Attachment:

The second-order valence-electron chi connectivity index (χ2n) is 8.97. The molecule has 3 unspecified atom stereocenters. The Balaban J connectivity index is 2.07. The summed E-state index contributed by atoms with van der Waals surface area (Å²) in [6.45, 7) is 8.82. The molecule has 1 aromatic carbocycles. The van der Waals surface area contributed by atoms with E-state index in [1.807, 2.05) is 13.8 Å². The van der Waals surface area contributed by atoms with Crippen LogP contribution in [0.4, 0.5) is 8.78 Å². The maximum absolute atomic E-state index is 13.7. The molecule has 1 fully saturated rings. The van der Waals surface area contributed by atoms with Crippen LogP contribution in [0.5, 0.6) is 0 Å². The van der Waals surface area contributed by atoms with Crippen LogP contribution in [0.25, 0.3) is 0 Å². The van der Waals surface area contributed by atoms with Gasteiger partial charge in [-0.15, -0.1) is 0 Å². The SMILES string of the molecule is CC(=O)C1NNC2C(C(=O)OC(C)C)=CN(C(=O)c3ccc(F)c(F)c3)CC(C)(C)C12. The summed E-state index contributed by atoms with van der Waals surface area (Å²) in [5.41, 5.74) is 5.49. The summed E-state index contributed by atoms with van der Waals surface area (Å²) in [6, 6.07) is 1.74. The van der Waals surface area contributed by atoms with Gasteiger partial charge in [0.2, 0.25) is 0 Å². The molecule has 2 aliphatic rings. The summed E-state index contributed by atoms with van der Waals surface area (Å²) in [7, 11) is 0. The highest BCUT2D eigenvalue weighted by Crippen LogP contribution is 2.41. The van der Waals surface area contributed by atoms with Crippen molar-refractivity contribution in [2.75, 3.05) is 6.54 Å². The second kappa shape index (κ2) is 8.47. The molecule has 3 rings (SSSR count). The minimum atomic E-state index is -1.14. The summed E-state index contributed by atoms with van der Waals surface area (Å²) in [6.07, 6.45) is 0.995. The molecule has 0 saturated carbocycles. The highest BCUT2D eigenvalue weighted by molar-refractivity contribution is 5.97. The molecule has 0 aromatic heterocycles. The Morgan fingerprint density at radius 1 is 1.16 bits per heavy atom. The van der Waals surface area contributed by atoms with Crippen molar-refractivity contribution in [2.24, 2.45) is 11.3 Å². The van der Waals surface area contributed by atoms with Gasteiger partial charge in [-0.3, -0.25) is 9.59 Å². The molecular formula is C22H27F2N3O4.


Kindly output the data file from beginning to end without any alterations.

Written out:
The second-order valence-electron chi connectivity index (χ2n) is 8.97. The molecule has 3 unspecified atom stereocenters. The Balaban J connectivity index is 2.07. The summed E-state index contributed by atoms with van der Waals surface area (Å²) in [6.45, 7) is 8.82. The molecule has 1 aromatic carbocycles. The van der Waals surface area contributed by atoms with E-state index in [1.807, 2.05) is 13.8 Å². The van der Waals surface area contributed by atoms with Crippen LogP contribution in [0.4, 0.5) is 8.78 Å². The maximum absolute atomic E-state index is 13.7. The molecule has 1 fully saturated rings. The van der Waals surface area contributed by atoms with Crippen LogP contribution in [0.5, 0.6) is 0 Å². The van der Waals surface area contributed by atoms with Crippen LogP contribution in [0.25, 0.3) is 0 Å². The van der Waals surface area contributed by atoms with Gasteiger partial charge in [-0.15, -0.1) is 0 Å². The SMILES string of the molecule is CC(=O)C1NNC2C(C(=O)OC(C)C)=CN(C(=O)c3ccc(F)c(F)c3)CC(C)(C)C12. The summed E-state index contributed by atoms with van der Waals surface area (Å²) in [5.41, 5.74) is 5.49. The summed E-state index contributed by atoms with van der Waals surface area (Å²) in [6, 6.07) is 1.74. The van der Waals surface area contributed by atoms with Gasteiger partial charge in [0.2, 0.25) is 0 Å². The molecule has 2 aliphatic rings. The summed E-state index contributed by atoms with van der Waals surface area (Å²) in [7, 11) is 0. The highest BCUT2D eigenvalue weighted by Crippen LogP contribution is 2.41. The van der Waals surface area contributed by atoms with Crippen molar-refractivity contribution in [2.75, 3.05) is 6.54 Å². The second kappa shape index (κ2) is 8.47. The molecule has 3 rings (SSSR count). The minimum atomic E-state index is -1.14. The summed E-state index contributed by atoms with van der Waals surface area (Å²) in [6.07, 6.45) is 0.995. The molecule has 0 saturated carbocycles. The highest BCUT2D eigenvalue weighted by molar-refractivity contribution is 5.97. The molecule has 0 aromatic heterocycles. The Morgan fingerprint density at radius 1 is 1.16 bits per heavy atom. The van der Waals surface area contributed by atoms with Crippen molar-refractivity contribution in [2.24, 2.45) is 11.3 Å². The van der Waals surface area contributed by atoms with Gasteiger partial charge in [-0.3, -0.25) is 9.59 Å². The molecular formula is C22H27F2N3O4.